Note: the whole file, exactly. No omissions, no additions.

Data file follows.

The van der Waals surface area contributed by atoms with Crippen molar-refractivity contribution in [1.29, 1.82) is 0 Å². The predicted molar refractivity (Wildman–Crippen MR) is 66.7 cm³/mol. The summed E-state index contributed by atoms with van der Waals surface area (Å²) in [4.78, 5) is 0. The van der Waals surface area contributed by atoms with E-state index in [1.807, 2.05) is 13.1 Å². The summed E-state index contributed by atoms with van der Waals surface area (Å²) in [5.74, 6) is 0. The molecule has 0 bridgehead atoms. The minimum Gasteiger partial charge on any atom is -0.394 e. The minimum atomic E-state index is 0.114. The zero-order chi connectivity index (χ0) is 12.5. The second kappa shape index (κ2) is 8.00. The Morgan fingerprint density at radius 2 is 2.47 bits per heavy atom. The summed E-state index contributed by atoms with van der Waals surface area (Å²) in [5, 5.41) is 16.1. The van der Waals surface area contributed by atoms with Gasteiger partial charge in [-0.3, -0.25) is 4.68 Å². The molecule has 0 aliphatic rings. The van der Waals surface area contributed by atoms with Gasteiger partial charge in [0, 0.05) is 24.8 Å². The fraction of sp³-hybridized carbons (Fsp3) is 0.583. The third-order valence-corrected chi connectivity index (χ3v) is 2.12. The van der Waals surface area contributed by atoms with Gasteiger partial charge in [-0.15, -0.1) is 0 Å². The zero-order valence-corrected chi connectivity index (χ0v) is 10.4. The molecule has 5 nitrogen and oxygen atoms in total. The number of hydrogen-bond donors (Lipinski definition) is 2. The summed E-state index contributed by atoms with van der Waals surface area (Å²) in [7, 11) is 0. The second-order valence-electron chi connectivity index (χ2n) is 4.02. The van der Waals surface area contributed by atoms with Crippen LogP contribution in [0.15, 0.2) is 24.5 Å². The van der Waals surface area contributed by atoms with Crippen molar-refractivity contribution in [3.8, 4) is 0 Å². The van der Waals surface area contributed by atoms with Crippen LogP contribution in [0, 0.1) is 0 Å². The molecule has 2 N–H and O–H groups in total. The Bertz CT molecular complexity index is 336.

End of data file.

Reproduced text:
The van der Waals surface area contributed by atoms with Crippen molar-refractivity contribution in [1.29, 1.82) is 0 Å². The predicted molar refractivity (Wildman–Crippen MR) is 66.7 cm³/mol. The summed E-state index contributed by atoms with van der Waals surface area (Å²) in [4.78, 5) is 0. The van der Waals surface area contributed by atoms with E-state index in [1.807, 2.05) is 13.1 Å². The summed E-state index contributed by atoms with van der Waals surface area (Å²) in [5.74, 6) is 0. The molecule has 0 bridgehead atoms. The minimum Gasteiger partial charge on any atom is -0.394 e. The minimum atomic E-state index is 0.114. The zero-order chi connectivity index (χ0) is 12.5. The second kappa shape index (κ2) is 8.00. The Morgan fingerprint density at radius 2 is 2.47 bits per heavy atom. The summed E-state index contributed by atoms with van der Waals surface area (Å²) in [5, 5.41) is 16.1. The van der Waals surface area contributed by atoms with Gasteiger partial charge in [-0.3, -0.25) is 4.68 Å². The molecule has 0 aliphatic rings. The van der Waals surface area contributed by atoms with Gasteiger partial charge in [0, 0.05) is 24.8 Å². The fraction of sp³-hybridized carbons (Fsp3) is 0.583. The third-order valence-corrected chi connectivity index (χ3v) is 2.12. The van der Waals surface area contributed by atoms with Gasteiger partial charge in [-0.15, -0.1) is 0 Å². The zero-order valence-corrected chi connectivity index (χ0v) is 10.4. The molecule has 5 nitrogen and oxygen atoms in total. The number of hydrogen-bond donors (Lipinski definition) is 2. The summed E-state index contributed by atoms with van der Waals surface area (Å²) in [7, 11) is 0. The second-order valence-electron chi connectivity index (χ2n) is 4.02. The van der Waals surface area contributed by atoms with Crippen LogP contribution in [0.15, 0.2) is 24.5 Å². The van der Waals surface area contributed by atoms with Crippen molar-refractivity contribution in [3.8, 4) is 0 Å². The van der Waals surface area contributed by atoms with Crippen LogP contribution in [0, 0.1) is 0 Å². The molecule has 2 N–H and O–H groups in total. The Bertz CT molecular complexity index is 336.